Media firms can be tricky too, because in our modern world much of our social interaction takes place online. If you go for accuracy there's a good chance your date film will date in a very different way, so for example You've Got Mail's love affair with AOL seems rather odd today, and we're sure anything with Facebook in it - The Social Network aside - is going to seem equally odd a decade or so from now.
As not seen in: Blade Runner
With the honourable exception of Star Trek, whose Tricorders and Communicators were smartphones in all but name, Hollywood often goes for what looks interesting on screen rather than what people are likely to use
So, for example, in Blade Runner, the future's favourite communications system was a public videophone rather than a cellphone. Blade Runner did go on to inspire real-life phones, though: Google's Nexus One takes its name from the androids in the film.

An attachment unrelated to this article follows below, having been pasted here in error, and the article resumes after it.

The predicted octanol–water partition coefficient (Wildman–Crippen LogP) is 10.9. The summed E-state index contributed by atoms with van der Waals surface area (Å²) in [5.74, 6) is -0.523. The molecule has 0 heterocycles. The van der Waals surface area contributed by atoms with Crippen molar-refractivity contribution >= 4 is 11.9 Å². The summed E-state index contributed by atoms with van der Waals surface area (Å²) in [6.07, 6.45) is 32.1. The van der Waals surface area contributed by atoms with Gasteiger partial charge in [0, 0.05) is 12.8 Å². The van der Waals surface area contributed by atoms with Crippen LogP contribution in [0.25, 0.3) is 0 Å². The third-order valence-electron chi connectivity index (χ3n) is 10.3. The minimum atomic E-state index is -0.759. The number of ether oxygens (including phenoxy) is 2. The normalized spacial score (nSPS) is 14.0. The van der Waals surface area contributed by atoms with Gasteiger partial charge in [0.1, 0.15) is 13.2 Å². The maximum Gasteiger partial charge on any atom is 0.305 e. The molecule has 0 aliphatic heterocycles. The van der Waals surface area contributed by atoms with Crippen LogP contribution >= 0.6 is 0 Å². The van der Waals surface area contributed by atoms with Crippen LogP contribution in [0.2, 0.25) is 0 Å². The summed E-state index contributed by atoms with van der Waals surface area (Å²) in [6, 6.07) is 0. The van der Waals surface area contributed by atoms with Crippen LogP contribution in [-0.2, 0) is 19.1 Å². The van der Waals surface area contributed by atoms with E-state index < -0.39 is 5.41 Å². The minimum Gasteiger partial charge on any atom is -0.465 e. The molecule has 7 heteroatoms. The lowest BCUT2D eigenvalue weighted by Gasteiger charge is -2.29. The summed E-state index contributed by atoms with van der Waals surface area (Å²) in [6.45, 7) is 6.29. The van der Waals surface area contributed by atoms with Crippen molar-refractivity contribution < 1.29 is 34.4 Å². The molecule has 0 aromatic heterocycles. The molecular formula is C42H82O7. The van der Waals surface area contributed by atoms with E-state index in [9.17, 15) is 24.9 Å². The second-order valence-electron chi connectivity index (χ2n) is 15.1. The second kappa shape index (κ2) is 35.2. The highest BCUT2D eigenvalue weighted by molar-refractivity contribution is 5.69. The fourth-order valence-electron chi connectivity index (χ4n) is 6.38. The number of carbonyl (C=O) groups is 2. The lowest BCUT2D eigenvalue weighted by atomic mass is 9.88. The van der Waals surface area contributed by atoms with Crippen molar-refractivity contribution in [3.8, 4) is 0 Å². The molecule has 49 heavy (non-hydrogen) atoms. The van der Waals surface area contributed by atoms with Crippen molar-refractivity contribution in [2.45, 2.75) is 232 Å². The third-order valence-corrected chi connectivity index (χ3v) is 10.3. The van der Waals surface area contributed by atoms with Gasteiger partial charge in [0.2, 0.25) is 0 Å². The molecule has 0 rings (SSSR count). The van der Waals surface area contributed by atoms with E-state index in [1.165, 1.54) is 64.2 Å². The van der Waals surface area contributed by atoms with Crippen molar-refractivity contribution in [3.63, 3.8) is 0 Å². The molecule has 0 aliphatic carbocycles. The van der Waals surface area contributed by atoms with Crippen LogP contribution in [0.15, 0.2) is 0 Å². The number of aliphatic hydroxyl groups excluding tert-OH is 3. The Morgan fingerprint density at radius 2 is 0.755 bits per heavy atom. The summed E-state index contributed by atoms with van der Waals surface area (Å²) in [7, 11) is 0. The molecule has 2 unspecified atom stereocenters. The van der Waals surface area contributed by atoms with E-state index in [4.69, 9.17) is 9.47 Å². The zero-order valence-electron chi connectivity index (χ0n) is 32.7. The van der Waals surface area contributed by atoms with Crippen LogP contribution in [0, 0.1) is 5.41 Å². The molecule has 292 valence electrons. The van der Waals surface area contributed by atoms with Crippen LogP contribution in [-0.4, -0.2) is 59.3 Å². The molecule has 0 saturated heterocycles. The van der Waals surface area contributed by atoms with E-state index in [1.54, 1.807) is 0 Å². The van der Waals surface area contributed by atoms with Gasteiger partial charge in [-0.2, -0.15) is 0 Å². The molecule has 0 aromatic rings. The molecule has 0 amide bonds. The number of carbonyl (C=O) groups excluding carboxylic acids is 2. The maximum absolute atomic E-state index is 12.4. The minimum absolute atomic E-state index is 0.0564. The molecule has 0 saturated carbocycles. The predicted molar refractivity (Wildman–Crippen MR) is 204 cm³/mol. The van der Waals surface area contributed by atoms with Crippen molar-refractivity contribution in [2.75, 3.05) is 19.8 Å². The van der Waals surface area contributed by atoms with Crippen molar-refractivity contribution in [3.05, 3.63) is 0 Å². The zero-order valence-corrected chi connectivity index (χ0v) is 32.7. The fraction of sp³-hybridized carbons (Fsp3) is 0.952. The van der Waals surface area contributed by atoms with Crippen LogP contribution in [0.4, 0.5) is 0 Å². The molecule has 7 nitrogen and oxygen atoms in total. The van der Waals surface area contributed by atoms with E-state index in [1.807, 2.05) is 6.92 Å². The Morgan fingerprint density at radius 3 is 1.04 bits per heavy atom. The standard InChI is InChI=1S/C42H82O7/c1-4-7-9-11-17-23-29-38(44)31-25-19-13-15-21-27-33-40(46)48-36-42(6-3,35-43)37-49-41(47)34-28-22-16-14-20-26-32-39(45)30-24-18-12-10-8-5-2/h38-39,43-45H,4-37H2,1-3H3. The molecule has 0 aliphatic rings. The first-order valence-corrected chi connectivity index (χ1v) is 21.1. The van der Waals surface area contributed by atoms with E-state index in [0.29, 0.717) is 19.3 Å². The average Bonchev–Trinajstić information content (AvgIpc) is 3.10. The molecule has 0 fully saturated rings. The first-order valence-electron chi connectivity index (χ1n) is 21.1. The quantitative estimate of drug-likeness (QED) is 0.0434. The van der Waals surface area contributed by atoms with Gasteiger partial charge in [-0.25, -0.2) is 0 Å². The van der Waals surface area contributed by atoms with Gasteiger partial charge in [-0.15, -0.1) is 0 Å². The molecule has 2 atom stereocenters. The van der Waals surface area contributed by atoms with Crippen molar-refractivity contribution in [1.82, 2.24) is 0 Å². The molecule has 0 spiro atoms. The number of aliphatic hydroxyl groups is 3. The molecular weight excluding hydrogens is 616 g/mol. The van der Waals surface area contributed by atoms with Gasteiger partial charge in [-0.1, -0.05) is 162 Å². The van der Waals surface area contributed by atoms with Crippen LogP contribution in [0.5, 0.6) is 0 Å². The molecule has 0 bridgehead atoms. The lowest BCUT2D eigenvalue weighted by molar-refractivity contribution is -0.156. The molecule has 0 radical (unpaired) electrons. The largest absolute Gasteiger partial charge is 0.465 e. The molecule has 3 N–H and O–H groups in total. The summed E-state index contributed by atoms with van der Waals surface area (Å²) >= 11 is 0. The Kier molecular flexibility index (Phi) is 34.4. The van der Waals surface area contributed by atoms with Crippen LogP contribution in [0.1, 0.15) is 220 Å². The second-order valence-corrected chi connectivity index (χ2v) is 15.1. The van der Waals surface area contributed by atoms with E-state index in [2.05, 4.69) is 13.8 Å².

The lack of cell phones in films already seems odd: as The Guardian's Joe Queenan writes, the rise of the smartphone means that "plotlines that were completely plausible as recent as 10 years ago are no longer plausible now" [http://www.guardian.co.uk/film/2011/jul/28/technology-killed-film-plots-hollywood].
Really awesome numbers
As seen in: Johnny Mnemonic
It was pretty cheesy back in 1995, but these days the Keanu-starring, William Gibson-adapting Johnny Mnemonic is even funnier - particularly the scene where he doubles his on-board storage capacity from 80GB to a whopping 160GB.
Like Dr Evil's "One... million... dollars!" in the Austin Powers movies, Keanu's numbers haven't kept up with inflation: 80GB may have been a mind-boggling amount of data in the mid-1990s, but these days it's a couple of flash memory chips.
As seen in: The Matrix Reloaded, The Mummy Returns, Die Another Day, Spider-Man...
As CGI gets better, our tolerance for bad CGI diminishes - so if you watch something like the Matrix Reloaded's famous Burly Brawl ten years on, it's rather like watching someone playing a recent Xbox game.
There's no shortage of examples: the stampeding dinosaurs in King Kong, the Scorpion King in The Mummy Returns, the surfing scene in Die Another Day, the Green Goblin in Spider-Man... the list goes on and on and on.